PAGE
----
Rotational molders are looking to become lean and efficient.
Several officials at the Association of Rotational Molders International's fall meeting and Rotoplas '05 trade show said rotomolders must continue advancing their technology to remain competitive. The industry, for instance, is not doing enough to push the envelope in materials such as polypropylene and ABS.
``In order for us to survive, we must push into newer materials,'' said Jim Throne, president of Sherwood Technologies Inc., a consulting firm in Dunedin, Fla.
Rotomolders do a few things really well, Throne said. They mold big, hollow parts and all kinds of polyethylene. But they need to do more.
Some rotomolders are learning to monitor mold and material temperature, but the sector overall is not very good at reducing cycle times, especially heating and cooling times. Rotomolders' primary competitors are blow molders and twin-sheet thermoformers.
``You, as a rotomolder, must be able to apply technologies to the process,'' Throne said. ``You've got to make the investment. We don't need to do anything to go out of business. We can sit and wait ... whine, moan and complain about competition.''
Throne said it is imperative that rotomolders improve cycle times, mount a major development program to control part dimensions through mold pressurization and review heating methods.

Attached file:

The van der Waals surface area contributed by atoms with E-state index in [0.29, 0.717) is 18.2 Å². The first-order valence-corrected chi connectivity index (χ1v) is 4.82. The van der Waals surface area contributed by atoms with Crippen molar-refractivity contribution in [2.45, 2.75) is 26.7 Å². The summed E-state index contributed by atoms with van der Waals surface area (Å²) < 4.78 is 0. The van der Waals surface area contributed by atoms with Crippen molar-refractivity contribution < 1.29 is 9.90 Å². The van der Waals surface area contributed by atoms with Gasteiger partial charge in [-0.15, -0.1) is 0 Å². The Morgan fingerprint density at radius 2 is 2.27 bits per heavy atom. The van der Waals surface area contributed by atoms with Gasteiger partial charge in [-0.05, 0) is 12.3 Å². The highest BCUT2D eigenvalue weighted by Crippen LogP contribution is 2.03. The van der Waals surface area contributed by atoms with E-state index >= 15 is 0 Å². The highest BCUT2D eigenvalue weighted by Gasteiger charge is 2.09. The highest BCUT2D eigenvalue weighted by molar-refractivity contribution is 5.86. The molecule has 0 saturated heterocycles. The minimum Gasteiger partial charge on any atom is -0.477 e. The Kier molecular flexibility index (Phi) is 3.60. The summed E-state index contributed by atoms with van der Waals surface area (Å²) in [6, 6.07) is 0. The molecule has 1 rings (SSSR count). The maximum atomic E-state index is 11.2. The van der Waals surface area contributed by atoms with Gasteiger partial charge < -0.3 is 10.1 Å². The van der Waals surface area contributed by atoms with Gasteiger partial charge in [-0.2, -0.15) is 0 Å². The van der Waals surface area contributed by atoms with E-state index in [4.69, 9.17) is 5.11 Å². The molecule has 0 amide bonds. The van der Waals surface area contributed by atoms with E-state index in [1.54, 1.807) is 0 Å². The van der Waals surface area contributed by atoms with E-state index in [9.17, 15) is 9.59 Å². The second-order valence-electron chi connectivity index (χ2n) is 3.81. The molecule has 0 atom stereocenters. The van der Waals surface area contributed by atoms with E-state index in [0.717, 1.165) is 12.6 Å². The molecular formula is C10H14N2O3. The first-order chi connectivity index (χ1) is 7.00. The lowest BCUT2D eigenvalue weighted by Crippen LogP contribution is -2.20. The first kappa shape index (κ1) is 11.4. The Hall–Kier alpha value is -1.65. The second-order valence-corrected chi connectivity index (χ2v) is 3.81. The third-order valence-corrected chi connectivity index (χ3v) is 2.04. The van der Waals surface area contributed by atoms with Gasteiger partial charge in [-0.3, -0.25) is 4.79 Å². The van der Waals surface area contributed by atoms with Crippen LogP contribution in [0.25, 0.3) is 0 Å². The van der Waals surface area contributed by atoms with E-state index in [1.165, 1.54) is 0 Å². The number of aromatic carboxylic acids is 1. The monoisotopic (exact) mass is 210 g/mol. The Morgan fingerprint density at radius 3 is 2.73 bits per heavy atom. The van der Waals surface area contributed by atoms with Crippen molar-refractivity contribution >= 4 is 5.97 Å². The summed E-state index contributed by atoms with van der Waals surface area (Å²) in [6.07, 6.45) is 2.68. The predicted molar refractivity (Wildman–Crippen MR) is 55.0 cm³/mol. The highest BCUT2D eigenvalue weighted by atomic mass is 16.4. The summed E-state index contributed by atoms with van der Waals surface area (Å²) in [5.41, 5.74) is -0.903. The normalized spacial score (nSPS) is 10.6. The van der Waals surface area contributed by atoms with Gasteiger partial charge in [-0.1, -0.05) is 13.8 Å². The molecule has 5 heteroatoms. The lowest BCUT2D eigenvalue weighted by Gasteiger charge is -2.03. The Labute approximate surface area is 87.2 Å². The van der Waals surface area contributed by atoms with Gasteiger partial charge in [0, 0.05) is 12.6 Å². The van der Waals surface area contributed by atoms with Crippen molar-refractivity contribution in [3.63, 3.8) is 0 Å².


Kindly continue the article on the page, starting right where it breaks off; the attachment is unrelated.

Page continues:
Automation really started as a trend at the 1999 Rotoplas show, when officials introduced technologies like machines that unscrew and reclamp molds after they come out of the oven. But at this year's show, held Sept. 18-21 in Rosemont, the overwhelming themes were international. Some officials said automation has lost steam during the economic downturn.
One machine, called Leonardo, drew a lot of attention this year. Its supplier, Persico SpA of Italy, touts it as the first commercially available, fully automatic rotational molding machine, allowing one worker to control three or four machines.
Another machine, introduced by industry veteran Horacio Lobo, also drew attention because it uses technology from Mexico. Branded as Moviplas, the unit is marketed as the ``even oven machine,'' boasting less gas consumption, plus mold sensors that provide better temperature control.
Lobo said the machine can be used to mold anything from toys to tanks, but is best for complicated geometry because of the even temperatures. Lobo developed the machine in conjunction with Ciateq AC, a research and development technology center in Querétaro, Mexico.